Saturday, January 15, 2011

Series 7 Study Materials

There are all kinds of Series 7 study materials out there. Of course, I'm somewhat partial to the ones I write and produce. But, other companies have good questions, too, and if you have them, use them.
If you are on a budget, I recommend getting the Pass the 7 textbook and the Pass the 7 ExamCram Online at (hit continue shopping, etc.).
If you're not on quite as tight a budget, get the full package at This includes the audio lectures on CD and the DVD set that you can watch on your TV, with the ability to pause, review, fast-forward, etc.
Either way, make sure you learn as many vocabulary terms as possible, and focus on understanding concepts/how things work. You don't get to memorize a bunch of bullet points and merely spit them back at the testing center--the exam forces you to prove you can apply the information you've learned in some pretty creative ways.
So, study hard, everybody. The Series 7 doesn't play.

Churning and Defrauding the Sisters

In case it wasn't intuitive for you, please know that churning customer accounts is, like, bad. The SEC and FINRA consider it to be a prohibited and fraudulent practice. The practice of buying and selling, buying and selling, puts the customer's account at risk without affecting the broker in any way other than generating excessive commissions. Heads-he wins, tails-he wins, and either way, the customer loses. A broker will end up generating so much in commissions that the account can't possibly make money.
Which, again, is bad.
Here's a link to an SEC notice that will remind us that while churning is bad, churning and ripping off a convent of nuns is probably even worse. Notice how he not only (allegedly) traded too frequently, but also gouged the sisters (allegedly) with high markups/markdowns.
Wow. As a non-Catholic I can't even guess how many hail mary's this guy will need to say each day for the rest of his life . . . ?

Wednesday, January 5, 2011

What is a "private" company?

While tutoring a young man recently, I realized that not everyone is clear what the terms "public company" and "private company" mean. When studying for questions on issuing securities and the Securities Act of 1933, it would probably help to understand the fundamental concepts, so let's say a few quick words. A "privately held company" is simply a company that has not yet raised money from public investors. Virtually all companies start as private companies--picture Mr. Jobs and Mr. Wozniak in the garage back in the day. Successful private companies start out using their own savings and credit cards to fund operations then move up to lines of credit from the local bank and, eventually, perhaps funding from rich "venture capitalists" or "private equity groups." These multimillion-dollar and billion-dollar private equity/VC funds become owners of major stakes in these growing private companies. For example, maybe they give the next Groupon $5 million in exchange for 30% ownership. Eventually, these backers are going to want to cash in their investment, either by selling to another private company with deeper pockets or doing an IPO through investment bankers like Goldman, Merrill, etc. When they access the public markets, they suddenly have to disclose all kinds of things they used to keep, yes, private. For example, a business magazine can look up exactly how much revenue and net income a public company like Microsoft took in last year. For a private company, they would often have to estimate, since the owners aren't likely to share their private business with outsiders.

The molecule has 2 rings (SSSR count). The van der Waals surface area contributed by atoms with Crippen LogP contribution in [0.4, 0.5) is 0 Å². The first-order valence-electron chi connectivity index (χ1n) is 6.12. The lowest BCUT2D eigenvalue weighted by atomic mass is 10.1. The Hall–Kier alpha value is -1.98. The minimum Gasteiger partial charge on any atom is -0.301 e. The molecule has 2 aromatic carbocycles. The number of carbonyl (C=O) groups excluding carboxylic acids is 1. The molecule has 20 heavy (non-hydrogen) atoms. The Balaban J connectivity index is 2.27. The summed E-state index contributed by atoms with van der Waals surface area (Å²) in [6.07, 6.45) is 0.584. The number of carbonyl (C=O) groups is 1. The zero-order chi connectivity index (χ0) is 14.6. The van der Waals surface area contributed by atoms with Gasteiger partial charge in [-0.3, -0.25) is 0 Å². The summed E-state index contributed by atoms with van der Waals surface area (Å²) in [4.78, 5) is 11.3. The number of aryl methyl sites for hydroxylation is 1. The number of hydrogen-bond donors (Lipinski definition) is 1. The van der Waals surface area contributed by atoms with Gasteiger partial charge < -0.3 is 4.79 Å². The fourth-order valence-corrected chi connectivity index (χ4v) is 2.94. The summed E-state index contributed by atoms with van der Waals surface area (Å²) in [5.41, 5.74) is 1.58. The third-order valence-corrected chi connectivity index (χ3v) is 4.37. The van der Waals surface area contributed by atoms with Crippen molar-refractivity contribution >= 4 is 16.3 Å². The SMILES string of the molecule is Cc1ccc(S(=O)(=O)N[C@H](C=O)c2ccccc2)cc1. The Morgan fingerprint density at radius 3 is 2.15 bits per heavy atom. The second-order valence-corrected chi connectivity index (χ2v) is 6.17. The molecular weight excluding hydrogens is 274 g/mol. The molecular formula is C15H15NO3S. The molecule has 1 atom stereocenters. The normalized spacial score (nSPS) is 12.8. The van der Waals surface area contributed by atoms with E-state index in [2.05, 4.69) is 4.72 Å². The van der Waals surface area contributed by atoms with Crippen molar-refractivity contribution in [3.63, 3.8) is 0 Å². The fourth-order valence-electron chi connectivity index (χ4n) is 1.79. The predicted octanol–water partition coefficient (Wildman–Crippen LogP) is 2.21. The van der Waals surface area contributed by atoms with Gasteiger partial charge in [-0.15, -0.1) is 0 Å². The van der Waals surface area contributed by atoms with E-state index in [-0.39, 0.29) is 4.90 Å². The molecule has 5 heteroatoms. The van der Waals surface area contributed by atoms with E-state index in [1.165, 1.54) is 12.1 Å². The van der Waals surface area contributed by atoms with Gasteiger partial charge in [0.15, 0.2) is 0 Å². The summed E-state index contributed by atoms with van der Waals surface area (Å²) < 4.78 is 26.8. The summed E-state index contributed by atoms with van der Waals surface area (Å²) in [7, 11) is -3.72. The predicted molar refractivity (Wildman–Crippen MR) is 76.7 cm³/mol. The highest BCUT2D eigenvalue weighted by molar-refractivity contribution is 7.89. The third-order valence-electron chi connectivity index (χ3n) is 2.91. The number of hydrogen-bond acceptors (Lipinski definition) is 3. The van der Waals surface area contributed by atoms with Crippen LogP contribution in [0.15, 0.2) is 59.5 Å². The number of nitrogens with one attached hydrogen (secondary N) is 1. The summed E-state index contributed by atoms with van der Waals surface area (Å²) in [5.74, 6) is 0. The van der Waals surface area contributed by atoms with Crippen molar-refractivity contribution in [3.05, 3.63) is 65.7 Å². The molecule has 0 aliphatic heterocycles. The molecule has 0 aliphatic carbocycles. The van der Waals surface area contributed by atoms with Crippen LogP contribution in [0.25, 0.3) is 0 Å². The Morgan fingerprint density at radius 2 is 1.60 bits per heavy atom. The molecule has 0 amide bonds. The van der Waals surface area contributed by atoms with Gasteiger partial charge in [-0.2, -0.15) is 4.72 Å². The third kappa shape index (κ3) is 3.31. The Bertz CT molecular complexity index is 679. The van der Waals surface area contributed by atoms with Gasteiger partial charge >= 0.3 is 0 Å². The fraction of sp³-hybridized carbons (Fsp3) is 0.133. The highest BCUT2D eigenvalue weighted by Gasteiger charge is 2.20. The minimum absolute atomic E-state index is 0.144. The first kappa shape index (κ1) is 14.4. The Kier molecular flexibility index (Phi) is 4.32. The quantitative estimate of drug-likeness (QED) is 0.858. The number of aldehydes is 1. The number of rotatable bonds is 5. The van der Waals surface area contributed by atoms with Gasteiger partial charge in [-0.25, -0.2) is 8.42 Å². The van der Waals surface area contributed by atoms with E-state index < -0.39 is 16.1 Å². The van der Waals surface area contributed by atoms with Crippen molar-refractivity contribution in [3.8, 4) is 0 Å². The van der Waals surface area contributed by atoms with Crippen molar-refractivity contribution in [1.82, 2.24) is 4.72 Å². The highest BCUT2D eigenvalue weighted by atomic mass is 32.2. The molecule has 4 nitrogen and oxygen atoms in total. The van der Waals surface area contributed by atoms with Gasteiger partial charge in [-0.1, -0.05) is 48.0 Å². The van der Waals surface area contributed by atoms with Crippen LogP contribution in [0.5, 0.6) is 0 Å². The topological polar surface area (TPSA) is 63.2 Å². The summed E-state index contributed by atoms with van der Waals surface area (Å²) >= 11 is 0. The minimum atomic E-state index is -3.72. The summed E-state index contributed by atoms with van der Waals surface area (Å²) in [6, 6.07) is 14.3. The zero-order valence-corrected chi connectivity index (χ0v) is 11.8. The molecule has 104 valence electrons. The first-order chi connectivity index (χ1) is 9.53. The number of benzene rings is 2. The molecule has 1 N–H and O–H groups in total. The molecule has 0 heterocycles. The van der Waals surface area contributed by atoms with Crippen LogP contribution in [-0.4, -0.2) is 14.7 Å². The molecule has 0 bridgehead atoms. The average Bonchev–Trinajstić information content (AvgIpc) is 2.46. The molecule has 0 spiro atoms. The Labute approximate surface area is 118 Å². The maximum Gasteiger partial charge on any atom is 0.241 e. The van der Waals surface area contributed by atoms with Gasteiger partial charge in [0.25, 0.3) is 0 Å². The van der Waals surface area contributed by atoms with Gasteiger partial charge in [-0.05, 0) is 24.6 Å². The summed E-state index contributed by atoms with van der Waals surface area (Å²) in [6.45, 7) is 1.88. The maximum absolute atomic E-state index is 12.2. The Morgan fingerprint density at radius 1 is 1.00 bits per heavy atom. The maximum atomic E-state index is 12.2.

While some public companies are massive--WalMart, Microsoft, Apple, American Express--that does not mean that all public companies are either large or even profitable. It also does not mean that private companies are necessarily small. While reading Crain's Chicago Business yesterday, I read a list of the largest private companies in the area. Check out some of the familiar names on this list:
  • CDW Corp.
  • Ace Hardware Corp.
  • True Value Co.
  • Follett Corp (college textbooks)
  • Solo Cup Co.
  • Crate & Barrel
  • Culligan International
  • Nuveen Investments (closed-end funds, e.g.)
  • Mesirow Financial Holdings

How much revenue do these companies make? Mesirow has the lowest among that group, which is still about $467 million a year! Another way to look at is that my office is about 100 yards from a privately held company called Ferrara Pan Candy Co. They make Lemonheads and other famous candies. They also did $322 million in revenue last year, making them only the 89th largest in the Chicago area . . . bigger than the Chicago Bears Football Club Inc. or Safeway Insurance.

Will these companies ever go public? Maybe. Or, maybe they don't need to and/or don't find it worth the hassle of filing registration and listing statements, quarterly and annual reports, etc. In any case, when we talk about "public companies," we simply mean those companies that have accessed the public markets by selling securities to finance their expansion. To make things a littler trickier, many public companies later get taken private again. For example, the Tribune Co. used to be a public company but is now the 10th largest private company in the area after Sam Zell, real estate mogul, put together a complex leveraged buyout. A "buyout" occurs when a group of private investors figures out a way to purchase the shares of a public company, often at a premium to their market price. For example, Zell's Equity Office Properties was a publicly traded REIT of which I owned a few shares . . . but was then taken private in a leveraged buyout.

Oh, I could go on, but this is probably enough excitement for one blog post.